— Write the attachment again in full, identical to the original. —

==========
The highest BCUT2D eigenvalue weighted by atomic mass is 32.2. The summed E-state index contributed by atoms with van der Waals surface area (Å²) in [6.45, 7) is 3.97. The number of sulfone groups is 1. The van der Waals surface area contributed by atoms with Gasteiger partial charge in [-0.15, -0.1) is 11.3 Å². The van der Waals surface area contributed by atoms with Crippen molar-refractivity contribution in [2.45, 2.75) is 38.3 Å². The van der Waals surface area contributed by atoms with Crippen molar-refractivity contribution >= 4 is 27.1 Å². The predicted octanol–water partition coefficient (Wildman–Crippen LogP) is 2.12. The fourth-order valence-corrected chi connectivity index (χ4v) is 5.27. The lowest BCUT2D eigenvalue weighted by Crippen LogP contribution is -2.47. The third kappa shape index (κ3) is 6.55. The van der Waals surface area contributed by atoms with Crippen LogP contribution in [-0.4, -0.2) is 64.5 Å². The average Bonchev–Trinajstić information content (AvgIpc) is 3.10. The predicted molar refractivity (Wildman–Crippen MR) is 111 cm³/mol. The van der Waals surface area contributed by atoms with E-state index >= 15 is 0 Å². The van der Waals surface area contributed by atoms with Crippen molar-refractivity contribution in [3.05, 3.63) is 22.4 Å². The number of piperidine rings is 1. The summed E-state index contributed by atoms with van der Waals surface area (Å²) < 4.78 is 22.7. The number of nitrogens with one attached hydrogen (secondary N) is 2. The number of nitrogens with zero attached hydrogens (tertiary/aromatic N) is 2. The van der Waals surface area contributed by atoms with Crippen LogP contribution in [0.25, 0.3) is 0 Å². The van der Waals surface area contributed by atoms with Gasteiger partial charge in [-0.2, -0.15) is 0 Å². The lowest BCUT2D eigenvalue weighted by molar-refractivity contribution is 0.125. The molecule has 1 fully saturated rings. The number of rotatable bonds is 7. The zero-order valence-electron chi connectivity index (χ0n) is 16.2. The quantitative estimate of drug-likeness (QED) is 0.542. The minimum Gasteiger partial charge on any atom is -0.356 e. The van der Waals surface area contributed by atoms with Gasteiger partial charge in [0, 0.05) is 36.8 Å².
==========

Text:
The highest BCUT2D eigenvalue weighted by atomic mass is 32.2. The summed E-state index contributed by atoms with van der Waals surface area (Å²) in [6.45, 7) is 3.97. The number of sulfone groups is 1. The van der Waals surface area contributed by atoms with Gasteiger partial charge in [-0.15, -0.1) is 11.3 Å². The van der Waals surface area contributed by atoms with Crippen molar-refractivity contribution in [2.45, 2.75) is 38.3 Å². The van der Waals surface area contributed by atoms with Crippen molar-refractivity contribution >= 4 is 27.1 Å². The predicted octanol–water partition coefficient (Wildman–Crippen LogP) is 2.12. The fourth-order valence-corrected chi connectivity index (χ4v) is 5.27. The lowest BCUT2D eigenvalue weighted by Crippen LogP contribution is -2.47. The third kappa shape index (κ3) is 6.55. The van der Waals surface area contributed by atoms with Crippen LogP contribution in [-0.4, -0.2) is 64.5 Å². The average Bonchev–Trinajstić information content (AvgIpc) is 3.10. The predicted molar refractivity (Wildman–Crippen MR) is 111 cm³/mol. The van der Waals surface area contributed by atoms with E-state index >= 15 is 0 Å². The van der Waals surface area contributed by atoms with Crippen molar-refractivity contribution in [3.05, 3.63) is 22.4 Å². The number of piperidine rings is 1. The summed E-state index contributed by atoms with van der Waals surface area (Å²) < 4.78 is 22.7. The number of nitrogens with one attached hydrogen (secondary N) is 2. The number of nitrogens with zero attached hydrogens (tertiary/aromatic N) is 2. The van der Waals surface area contributed by atoms with Crippen LogP contribution in [0.25, 0.3) is 0 Å². The van der Waals surface area contributed by atoms with Gasteiger partial charge in [-0.2, -0.15) is 0 Å². The lowest BCUT2D eigenvalue weighted by molar-refractivity contribution is 0.125. The molecule has 1 fully saturated rings. The number of rotatable bonds is 7. The zero-order valence-electron chi connectivity index (χ0n) is 16.2. The quantitative estimate of drug-likeness (QED) is 0.542. The minimum Gasteiger partial charge on any atom is -0.356 e. The van der Waals surface area contributed by atoms with Gasteiger partial charge in [0, 0.05) is 36.8 Å².